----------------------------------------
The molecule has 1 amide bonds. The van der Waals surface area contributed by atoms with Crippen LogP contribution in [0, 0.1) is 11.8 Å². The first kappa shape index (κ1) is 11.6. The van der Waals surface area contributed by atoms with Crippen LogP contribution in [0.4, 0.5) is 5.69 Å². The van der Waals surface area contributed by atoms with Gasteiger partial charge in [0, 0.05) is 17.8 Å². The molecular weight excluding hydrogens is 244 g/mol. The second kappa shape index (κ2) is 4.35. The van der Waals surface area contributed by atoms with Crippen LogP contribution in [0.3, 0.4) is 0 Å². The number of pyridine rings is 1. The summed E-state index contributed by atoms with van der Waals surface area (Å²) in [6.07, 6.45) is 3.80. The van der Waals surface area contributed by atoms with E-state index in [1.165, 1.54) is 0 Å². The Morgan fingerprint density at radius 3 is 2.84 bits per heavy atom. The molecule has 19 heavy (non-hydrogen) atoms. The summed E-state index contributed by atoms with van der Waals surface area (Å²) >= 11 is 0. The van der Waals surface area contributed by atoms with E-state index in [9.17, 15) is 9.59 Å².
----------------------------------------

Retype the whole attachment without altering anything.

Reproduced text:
The molecule has 1 amide bonds. The van der Waals surface area contributed by atoms with Crippen LogP contribution in [0, 0.1) is 11.8 Å². The first kappa shape index (κ1) is 11.6. The van der Waals surface area contributed by atoms with Crippen LogP contribution in [0.4, 0.5) is 5.69 Å². The van der Waals surface area contributed by atoms with Gasteiger partial charge in [0, 0.05) is 17.8 Å². The molecular weight excluding hydrogens is 244 g/mol. The second kappa shape index (κ2) is 4.35. The van der Waals surface area contributed by atoms with Crippen LogP contribution in [0.3, 0.4) is 0 Å². The number of pyridine rings is 1. The summed E-state index contributed by atoms with van der Waals surface area (Å²) in [6.07, 6.45) is 3.80. The van der Waals surface area contributed by atoms with E-state index in [1.165, 1.54) is 0 Å². The Morgan fingerprint density at radius 3 is 2.84 bits per heavy atom. The molecule has 19 heavy (non-hydrogen) atoms. The summed E-state index contributed by atoms with van der Waals surface area (Å²) >= 11 is 0. The van der Waals surface area contributed by atoms with E-state index in [9.17, 15) is 9.59 Å².